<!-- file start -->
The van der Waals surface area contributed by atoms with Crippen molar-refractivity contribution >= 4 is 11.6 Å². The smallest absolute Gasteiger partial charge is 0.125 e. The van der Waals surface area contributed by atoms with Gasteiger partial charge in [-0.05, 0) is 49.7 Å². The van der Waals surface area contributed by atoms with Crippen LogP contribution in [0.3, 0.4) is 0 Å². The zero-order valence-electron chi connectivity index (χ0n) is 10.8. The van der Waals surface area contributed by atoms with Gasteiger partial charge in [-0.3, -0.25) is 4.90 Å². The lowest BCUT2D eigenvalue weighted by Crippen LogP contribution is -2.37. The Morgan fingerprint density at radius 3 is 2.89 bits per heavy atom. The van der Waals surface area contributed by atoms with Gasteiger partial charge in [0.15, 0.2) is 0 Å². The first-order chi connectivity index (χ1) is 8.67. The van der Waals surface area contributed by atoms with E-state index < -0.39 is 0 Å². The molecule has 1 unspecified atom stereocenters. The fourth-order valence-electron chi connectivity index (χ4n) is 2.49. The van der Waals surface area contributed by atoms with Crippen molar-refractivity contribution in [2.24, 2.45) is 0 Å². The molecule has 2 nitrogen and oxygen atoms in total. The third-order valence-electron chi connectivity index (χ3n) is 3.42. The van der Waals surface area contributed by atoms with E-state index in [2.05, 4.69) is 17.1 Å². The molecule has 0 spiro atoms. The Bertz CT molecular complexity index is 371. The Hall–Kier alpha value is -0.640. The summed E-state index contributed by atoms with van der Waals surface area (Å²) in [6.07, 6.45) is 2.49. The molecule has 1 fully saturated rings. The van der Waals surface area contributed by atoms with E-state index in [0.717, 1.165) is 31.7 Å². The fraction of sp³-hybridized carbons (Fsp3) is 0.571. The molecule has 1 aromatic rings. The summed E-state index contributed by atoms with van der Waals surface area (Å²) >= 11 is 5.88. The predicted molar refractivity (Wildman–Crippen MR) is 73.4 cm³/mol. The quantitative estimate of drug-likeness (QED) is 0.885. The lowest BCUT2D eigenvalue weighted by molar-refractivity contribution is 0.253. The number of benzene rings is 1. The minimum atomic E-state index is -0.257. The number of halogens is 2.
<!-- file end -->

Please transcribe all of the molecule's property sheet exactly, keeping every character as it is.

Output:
The van der Waals surface area contributed by atoms with Crippen molar-refractivity contribution >= 4 is 11.6 Å². The smallest absolute Gasteiger partial charge is 0.125 e. The van der Waals surface area contributed by atoms with Gasteiger partial charge in [-0.05, 0) is 49.7 Å². The van der Waals surface area contributed by atoms with Crippen LogP contribution in [0.3, 0.4) is 0 Å². The zero-order valence-electron chi connectivity index (χ0n) is 10.8. The van der Waals surface area contributed by atoms with Gasteiger partial charge in [-0.3, -0.25) is 4.90 Å². The lowest BCUT2D eigenvalue weighted by Crippen LogP contribution is -2.37. The Morgan fingerprint density at radius 3 is 2.89 bits per heavy atom. The van der Waals surface area contributed by atoms with Gasteiger partial charge in [0.15, 0.2) is 0 Å². The first-order chi connectivity index (χ1) is 8.67. The van der Waals surface area contributed by atoms with E-state index < -0.39 is 0 Å². The molecule has 1 unspecified atom stereocenters. The fourth-order valence-electron chi connectivity index (χ4n) is 2.49. The van der Waals surface area contributed by atoms with Crippen molar-refractivity contribution in [2.24, 2.45) is 0 Å². The molecule has 2 nitrogen and oxygen atoms in total. The third-order valence-electron chi connectivity index (χ3n) is 3.42. The van der Waals surface area contributed by atoms with E-state index in [2.05, 4.69) is 17.1 Å². The molecule has 0 spiro atoms. The Bertz CT molecular complexity index is 371. The Hall–Kier alpha value is -0.640. The summed E-state index contributed by atoms with van der Waals surface area (Å²) in [6.07, 6.45) is 2.49. The molecule has 1 fully saturated rings. The van der Waals surface area contributed by atoms with E-state index in [0.717, 1.165) is 31.7 Å². The fraction of sp³-hybridized carbons (Fsp3) is 0.571. The molecule has 1 aromatic rings. The summed E-state index contributed by atoms with van der Waals surface area (Å²) >= 11 is 5.88. The predicted molar refractivity (Wildman–Crippen MR) is 73.4 cm³/mol. The quantitative estimate of drug-likeness (QED) is 0.885. The lowest BCUT2D eigenvalue weighted by molar-refractivity contribution is 0.253. The number of benzene rings is 1. The minimum atomic E-state index is -0.257. The number of halogens is 2.